In our society today it is not acceptable for a person to earn so much money - my opinion. The arguments which were put forward by many of you who said this income was justifiable included: He is highly qualified – I’m more highly qualified and I can never aspire to earn this sort of money; He worked hard – I work hard. I work until 11 most nights these days going through the discussions of 5000+ sustainability and greed students and I can never aspire to earn this sort of money; He is highly experienced – Well, he is older than me and therefore no doubt more experienced than me. But I have colleagues – people who have been professors for years and are brimming with experience and they can never aspire to earning this sort of money; Some of you pointed out that the bulk of this money was not salary, but rather share options which he cashed out. You then said (as the Chairman of Shoprite said in defense of the salary) that this was not for a year's work, but for 40 years of work. This is sort of true. Of course it is not entirely true that Basson has never earned a cent up till today. In 2006 he broke all the records with a R 52 million salary. And if I am not mistaken he has had a couple of other record breaking salaries between then and now. In fact, he has probably earned close to R 1 billion in the past 10 years. So to say that he earned this over 40 years is about as close to the truth as saying he earned it in 1 year. And of course, even if I were to work for 40 years, I could never aspire to earn this sort of money; Some of you argued that he deserves it because he created wealth for shareholders. No doubt this is why shareholders agreed to this. The trouble with this is it makes out that Basson single handedly created the wealth. But there are problems with this. How much of the wealth creation was to do with other employees? How much can be attributed to Basson just being in the right place at the right time? How much was just due to the market doing what markets do – Retailers in South Africa had had a pretty good run the 10 years leading to 2010? How much of it was due to Basson’s nursery school teacher or grade 1 teacher of matric teacher or university professor doing a great job? The same sort of reasoning would work against those of you argued that he has created thousands of jobs. Really how much of the credit can go to Basson personally? Actually, if you think about it did Shoprite really create jobs? Shoprite might employ 100 000 people and be looking to employ more. But it stands to reason (at least from where I sit) that they are doing this because there are other people who need to buy stuff. If Basson and Shoprite were to vanish tomorrow those people would still need to buy stuff. And presumably people would still need to be employed to sell that stuff? Some of you argued that if he weren’t paid this sort of salary, he would be head hunted by a foreign company. This implies that Shorpite would not be able to function without Basson. Unfortunately this would imply poor management on the part of Basson in my view. After all, Basson might be hit by a bolt of lightning while playing golf tomorrow. Would Shoprite implode? I very much doubt it. Some of you raised the fact that Shoprite makes a huge positive social contribution because its huge buying power allows it to sell products really cheaply. One needs to recognize that this buying power is a double edged sword. What it gives to the consumers it takes from the producers in a very direct way. Shoprite still gets its margins; which is why it is so very profitable; which is why the market likes it; which is why the share price is so high; which is the basis for justifying Basson's income...... I guess the question that springs to my mind is, since we are considering taking from one to give to another, why should we not be allowed to contemplate taking from is the chief middle man who just happens to have become the most able to give? The most compelling argument that was presented in favour of Basson’s salary was that it is good to have people earning higher salaries because this acts as an incentive for all of us to try harder so that we can get to where they are. And I actually do buy into this to some extent. However, when the incentives get so very absurdly high, you are going to find that people who can never ever hope to get there by hard work and dedication will find cunning ways to get there by other means. If you don’t believe this, think about the French Revolution. So at the end of the day, I think that Basson’s salary (in fact executive remuneration in general) is out of control. This I think is leading to a great deal of social unease and if we continue to allow the gap between rich and poor to widen, we are going to have more and more social unrest. And social unrest is very indiscriminate in who it harms. My children might be walking down the street one day and get trampled by the mob. The really difficult question of course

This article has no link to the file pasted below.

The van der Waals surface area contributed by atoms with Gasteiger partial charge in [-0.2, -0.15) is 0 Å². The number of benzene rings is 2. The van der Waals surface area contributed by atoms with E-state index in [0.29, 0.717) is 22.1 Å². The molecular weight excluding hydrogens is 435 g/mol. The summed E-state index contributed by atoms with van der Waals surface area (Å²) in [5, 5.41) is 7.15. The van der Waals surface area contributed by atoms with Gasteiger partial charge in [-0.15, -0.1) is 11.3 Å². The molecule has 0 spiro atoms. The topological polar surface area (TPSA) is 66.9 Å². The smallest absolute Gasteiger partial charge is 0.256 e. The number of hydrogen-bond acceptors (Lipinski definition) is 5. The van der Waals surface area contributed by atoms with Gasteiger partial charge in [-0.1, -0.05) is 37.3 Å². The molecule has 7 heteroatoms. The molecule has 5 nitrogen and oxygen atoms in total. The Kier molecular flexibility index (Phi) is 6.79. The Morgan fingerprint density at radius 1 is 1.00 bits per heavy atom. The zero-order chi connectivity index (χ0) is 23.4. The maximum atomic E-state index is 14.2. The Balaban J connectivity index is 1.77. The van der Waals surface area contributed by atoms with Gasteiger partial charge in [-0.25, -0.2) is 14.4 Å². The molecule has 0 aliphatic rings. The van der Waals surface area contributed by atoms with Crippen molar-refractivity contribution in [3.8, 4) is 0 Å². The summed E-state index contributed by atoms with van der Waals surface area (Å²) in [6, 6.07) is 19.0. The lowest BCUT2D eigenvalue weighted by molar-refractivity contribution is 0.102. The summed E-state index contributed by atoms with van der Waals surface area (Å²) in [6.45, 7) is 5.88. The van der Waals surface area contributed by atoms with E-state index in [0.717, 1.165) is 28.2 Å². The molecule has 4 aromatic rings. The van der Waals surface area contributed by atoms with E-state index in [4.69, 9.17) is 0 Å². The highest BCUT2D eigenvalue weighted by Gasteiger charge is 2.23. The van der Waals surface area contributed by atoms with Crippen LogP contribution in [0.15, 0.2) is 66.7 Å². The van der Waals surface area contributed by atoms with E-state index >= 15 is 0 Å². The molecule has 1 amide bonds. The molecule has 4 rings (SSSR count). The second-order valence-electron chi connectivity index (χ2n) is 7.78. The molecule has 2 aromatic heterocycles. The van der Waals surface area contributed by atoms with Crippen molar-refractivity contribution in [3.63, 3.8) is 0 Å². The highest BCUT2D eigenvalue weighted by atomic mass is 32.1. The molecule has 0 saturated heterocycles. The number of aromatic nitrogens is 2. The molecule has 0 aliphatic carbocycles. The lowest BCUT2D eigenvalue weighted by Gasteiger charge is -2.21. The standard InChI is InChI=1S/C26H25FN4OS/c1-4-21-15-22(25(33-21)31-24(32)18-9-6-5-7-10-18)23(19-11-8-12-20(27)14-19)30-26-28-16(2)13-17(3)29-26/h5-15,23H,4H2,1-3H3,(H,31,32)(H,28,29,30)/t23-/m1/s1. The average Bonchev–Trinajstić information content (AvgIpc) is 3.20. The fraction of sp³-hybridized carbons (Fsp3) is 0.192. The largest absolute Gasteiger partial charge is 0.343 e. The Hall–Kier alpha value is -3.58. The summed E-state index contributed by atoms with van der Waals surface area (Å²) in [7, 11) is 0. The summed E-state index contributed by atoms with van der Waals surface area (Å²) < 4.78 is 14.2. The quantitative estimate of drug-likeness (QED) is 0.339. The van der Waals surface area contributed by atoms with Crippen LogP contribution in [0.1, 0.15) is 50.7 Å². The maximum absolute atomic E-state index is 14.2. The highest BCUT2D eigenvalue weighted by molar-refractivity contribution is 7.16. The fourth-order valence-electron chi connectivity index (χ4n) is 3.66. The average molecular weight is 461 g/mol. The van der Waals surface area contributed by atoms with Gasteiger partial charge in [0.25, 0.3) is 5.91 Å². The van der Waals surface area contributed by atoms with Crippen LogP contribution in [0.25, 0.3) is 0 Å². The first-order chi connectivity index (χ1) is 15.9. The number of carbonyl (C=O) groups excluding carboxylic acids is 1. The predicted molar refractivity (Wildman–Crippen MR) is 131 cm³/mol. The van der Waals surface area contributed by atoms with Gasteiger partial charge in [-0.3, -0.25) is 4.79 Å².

happens when we turn the fingers on ourselves. I said that I could never aspire to getting Basson’s salary. Many people can never aspire to getting mine. What would Kant have said about that?